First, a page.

Sean Caffrey 0

Stapleton Uplands Park Priorities

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Re.: Uplands Park Development Dear Ladies and Gentlemen, On behalf of residents in Stapleton filings 12, 20 and 21 interested in the “Uplands” open space area along the south bank of Sand Creek and east of the Westerly Creek confluence to Havana Street, we appreciate the opportunity to provide input regarding future park development in that area. Our neighborhoods have been meeting on this issue since late 2012 and look forward to hearing about your next steps to resolve safety concerns and fulfill plans that helped sell many of residents on the lots adjacent to this currently undeveloped land. As you are likely aware, homes have been completed adjacent to the proposed park space for nearly 8 years. A number of the residential lots, particularly those located along East 35th Avenue and Florence Way were sold at a premium with the understanding that those residences would soon be adjacent to a greenway corridor developed as an open space park. These plans were conceptualized in the Stapleton Development Plan (Green Book) and in Forest City’s 3-Dimensional Map located in the Stapleton Visitor Center. It has further been represented by a variety of parties, including multiple builders and Forest City Stapleton Inc. that a park space similar to the Westerly Creek Park open space could be expected in the near future. While the park space has yet to materialize after over seven years, the area in question has been used extensively as an access point for ongoing construction and remediation activities since 2006 . These activities have been disruptive to the neighborhood resulting in ongoing dust, noise, visual impacts, and heavy truck traffic. The construction access has also led to issues with unauthorized access and illegal dumping. For example, there is carpet, furniture, wire fencing, cement, and other items that have been dumped between Florence Way and Sand Creek. As you are also aware, the area also contains a significant amount of concrete debris left behind by the old airport that lies along the slopes leading to Sand Creek on the eastern portion of the property. This debris includes literally tons of cement, rebar, and other rusted metal items. Despite these challenges; however, the area is frequently used and has developed an organic trail system that offers access to the Sand Creek. The area also supports abundant wildlife. As you might imagine, the adjoining residents are ready for the park area to be cleaned up and developed as described in the Stapleton Development Plan (Green Book). Understanding that the northern portions of the Westerly Creek Park open space and the adjoining eastern and western uplands areas of Sand Creek will soon be developed into park space, the Stapleton residents north of Martin Luther King Jr. Boulevard and south of Sand Creek collectively submit the following development priorities for the Uplands including: • Develop the area as a largely natural space reflective of the high plains landscape that existed in the area prior to commercial and residential development similar to the current Westerly Creek Park open space, • Utilize some of the existing informal trail systems and improve essential trail connections to adjacent parks, residential areas, the Sand Creek Regional Greenway and the Bluff Lake Nature Center, • Mitigate existing concrete and other debris issues and ensure safe access to the south bank of Sand Creek, • Create an appropriate noise and visual buffer between the residential area to the south and the industrial, commercial, correctional, highway and railroad uses to the north and east. This buffer is most needed along Florence Way in the area between Dayton Court and Havana Street. The priorities noted above, while not universally accepted, represent the overwhelming consensus of the neighborhood based on recent discussions held amongst interested neighbors. Should additional funding be available after the incorporation of the priorities noted above, a number of residents would further desire consideration of the following items in current or future plans: • A pedestrian and/or bicycle bridge to the north bank of Sand Creek, ideally with access to the Urban Farm. • Development of a small, in-tract improved pocket park(s) or improved edge park, ideally ½ acre or smaller maintained by the Stapleton MCA with limited seating, shade and/or a play structures that could be used by residents, primarily between Fulton and Havana Streets where such facilities do not currently exist, as small neighborhood park space. We would further note that the additional considerations noted above will likely require additional discussion, planning and funding prior to implementation. These items may also be suitable for future development of the park. Overall, while there was consensus that the area needed to be cleaned up and made usable as an open space park, there was less agreement among neighbors about the level of development to be done after the initial development phase. As the park development and planning process proceeds, the local community would also like to pass along the following suggestions for design and construction purposes: • Complete removal of the concrete debris is not an essential concern of the neighborhood provided the above ground safety issues and any hazardous materials concerns can be adequately addressed. • Trail systems in the Uplands area do not need to be paved to the extent seen in the Westerly Creek open space with the exception of key regional bicycle path connections. Sand, cinder or gravel pathways would likely be suitable for most trails. • Irrigation systems should be tied to the existing recycled water system located in the area and the use of drought tolerant vegetation should be encouraged. • Trees are desirable as a buffer material but should be restricted to the edge areas along Florence Way. • Earthen berms may be useful as a buffer in some portions of the space and fill material from the site or adjoining sites should be used where practical. • Specific height and location of visual buffers was a matter of significant discussion amongst our group. Overall, where buffer materials are used they should be comprised of natural materials intended to minimize the intrusion of nearby man-made activities while enhancing the natural beauty of the area. • The edge area of the Greenway Park, particularly the along the north side of 25th Drive between Central Park Boulevard and Beeler St provides an excellent example of an appropriate edge and with trees and an unpaved pathway. • The Greenway Park in south Stapleton further provides a number of examples of small improved areas with grass, seating or play structures which might also work well as a template for small improved park spaces. Our neighborhood appreciates your consideration of these comments and looks forward to continuing to work with any of the associated organizations to assist with the timely completion of the design and construction of this important open space park. Please let us know if we can answer any additional questions regarding these comments and we look forward to hearing about next steps. Sincerely,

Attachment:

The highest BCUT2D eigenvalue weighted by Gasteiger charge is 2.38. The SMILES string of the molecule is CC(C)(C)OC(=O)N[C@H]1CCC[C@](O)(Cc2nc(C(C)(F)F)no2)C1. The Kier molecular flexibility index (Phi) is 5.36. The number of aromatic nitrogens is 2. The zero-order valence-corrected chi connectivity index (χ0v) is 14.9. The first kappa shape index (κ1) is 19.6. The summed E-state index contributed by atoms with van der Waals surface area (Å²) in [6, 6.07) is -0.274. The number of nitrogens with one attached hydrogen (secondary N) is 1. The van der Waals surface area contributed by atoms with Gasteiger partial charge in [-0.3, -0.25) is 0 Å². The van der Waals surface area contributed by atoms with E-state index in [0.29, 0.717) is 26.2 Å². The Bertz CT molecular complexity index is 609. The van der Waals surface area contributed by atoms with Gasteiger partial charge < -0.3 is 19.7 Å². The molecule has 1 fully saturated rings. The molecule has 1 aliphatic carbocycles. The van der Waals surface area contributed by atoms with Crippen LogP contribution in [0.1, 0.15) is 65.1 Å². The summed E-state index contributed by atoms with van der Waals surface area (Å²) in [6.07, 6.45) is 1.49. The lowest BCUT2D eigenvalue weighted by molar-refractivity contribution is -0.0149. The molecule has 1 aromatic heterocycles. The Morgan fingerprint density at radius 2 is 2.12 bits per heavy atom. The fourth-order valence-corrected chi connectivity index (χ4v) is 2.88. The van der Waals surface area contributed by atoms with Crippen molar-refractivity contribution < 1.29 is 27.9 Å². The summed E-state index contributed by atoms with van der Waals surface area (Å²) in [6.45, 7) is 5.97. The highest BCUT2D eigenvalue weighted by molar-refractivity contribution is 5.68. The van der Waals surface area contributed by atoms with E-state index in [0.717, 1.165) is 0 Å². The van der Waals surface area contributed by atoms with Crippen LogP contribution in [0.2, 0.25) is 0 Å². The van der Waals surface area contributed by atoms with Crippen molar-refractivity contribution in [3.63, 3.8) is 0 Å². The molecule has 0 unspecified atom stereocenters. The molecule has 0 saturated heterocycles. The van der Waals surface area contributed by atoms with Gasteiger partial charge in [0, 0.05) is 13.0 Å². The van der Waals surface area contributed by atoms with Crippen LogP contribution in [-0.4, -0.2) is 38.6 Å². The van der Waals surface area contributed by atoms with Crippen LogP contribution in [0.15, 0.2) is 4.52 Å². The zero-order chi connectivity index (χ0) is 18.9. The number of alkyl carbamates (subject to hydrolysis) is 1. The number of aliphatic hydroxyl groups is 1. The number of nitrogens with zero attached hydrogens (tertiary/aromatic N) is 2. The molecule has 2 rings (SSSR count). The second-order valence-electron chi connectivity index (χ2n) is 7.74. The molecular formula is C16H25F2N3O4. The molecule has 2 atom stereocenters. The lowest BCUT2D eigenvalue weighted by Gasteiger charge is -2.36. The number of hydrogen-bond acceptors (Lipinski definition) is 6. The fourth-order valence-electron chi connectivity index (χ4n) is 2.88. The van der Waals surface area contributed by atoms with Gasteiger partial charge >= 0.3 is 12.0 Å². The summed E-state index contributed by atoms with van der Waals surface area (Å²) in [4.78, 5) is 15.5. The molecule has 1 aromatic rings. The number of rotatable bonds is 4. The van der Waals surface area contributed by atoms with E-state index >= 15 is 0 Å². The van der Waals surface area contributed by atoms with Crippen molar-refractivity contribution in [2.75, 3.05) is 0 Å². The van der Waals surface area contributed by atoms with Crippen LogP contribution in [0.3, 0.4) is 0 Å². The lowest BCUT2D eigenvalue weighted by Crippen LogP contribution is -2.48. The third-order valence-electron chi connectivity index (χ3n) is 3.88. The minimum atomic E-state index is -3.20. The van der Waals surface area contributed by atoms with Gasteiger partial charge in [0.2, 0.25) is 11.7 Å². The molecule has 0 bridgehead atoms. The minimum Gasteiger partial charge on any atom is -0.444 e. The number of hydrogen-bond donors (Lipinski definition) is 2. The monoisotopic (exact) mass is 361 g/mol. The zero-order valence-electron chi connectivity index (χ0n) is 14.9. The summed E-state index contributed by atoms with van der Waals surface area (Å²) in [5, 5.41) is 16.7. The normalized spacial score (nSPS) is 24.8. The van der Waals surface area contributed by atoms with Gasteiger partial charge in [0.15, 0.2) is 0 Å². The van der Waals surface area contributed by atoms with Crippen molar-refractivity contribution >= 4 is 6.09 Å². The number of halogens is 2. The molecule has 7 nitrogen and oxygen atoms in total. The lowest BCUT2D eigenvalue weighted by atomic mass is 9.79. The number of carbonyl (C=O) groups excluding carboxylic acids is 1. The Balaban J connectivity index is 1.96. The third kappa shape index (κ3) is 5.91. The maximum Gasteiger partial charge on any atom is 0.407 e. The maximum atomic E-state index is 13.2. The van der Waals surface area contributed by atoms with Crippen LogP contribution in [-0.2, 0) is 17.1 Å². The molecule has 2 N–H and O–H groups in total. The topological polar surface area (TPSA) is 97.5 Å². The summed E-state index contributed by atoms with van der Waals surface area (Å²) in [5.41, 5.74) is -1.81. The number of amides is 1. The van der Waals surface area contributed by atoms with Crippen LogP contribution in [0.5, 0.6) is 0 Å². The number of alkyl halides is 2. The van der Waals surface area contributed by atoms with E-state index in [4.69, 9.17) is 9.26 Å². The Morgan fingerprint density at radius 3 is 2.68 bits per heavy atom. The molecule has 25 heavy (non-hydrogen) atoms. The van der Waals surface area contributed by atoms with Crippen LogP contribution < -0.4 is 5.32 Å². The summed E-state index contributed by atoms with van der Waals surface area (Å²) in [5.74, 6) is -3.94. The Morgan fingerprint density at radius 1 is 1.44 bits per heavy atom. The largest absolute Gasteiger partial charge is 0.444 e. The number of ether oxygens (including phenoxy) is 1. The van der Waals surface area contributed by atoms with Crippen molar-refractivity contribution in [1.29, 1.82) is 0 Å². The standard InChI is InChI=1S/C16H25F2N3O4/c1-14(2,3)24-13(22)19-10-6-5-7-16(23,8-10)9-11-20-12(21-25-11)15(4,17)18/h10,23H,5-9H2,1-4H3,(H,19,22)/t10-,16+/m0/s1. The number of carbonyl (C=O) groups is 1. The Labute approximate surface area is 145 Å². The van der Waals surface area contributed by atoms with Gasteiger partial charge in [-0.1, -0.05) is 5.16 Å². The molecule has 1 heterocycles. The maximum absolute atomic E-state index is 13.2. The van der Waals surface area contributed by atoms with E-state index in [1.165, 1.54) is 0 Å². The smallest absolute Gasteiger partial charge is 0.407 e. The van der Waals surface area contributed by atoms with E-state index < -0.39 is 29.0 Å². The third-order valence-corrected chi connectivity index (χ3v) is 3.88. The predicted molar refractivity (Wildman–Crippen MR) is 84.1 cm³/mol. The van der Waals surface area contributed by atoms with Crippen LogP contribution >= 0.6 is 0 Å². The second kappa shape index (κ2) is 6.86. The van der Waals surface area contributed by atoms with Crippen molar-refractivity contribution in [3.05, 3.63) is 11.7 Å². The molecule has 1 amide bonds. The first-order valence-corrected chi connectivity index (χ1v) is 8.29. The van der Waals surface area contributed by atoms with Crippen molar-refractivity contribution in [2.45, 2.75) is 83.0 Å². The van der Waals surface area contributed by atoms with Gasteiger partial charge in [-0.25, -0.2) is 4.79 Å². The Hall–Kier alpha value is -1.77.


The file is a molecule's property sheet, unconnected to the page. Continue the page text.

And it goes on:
Sean Caffrey - Resident 3182 Fulton Street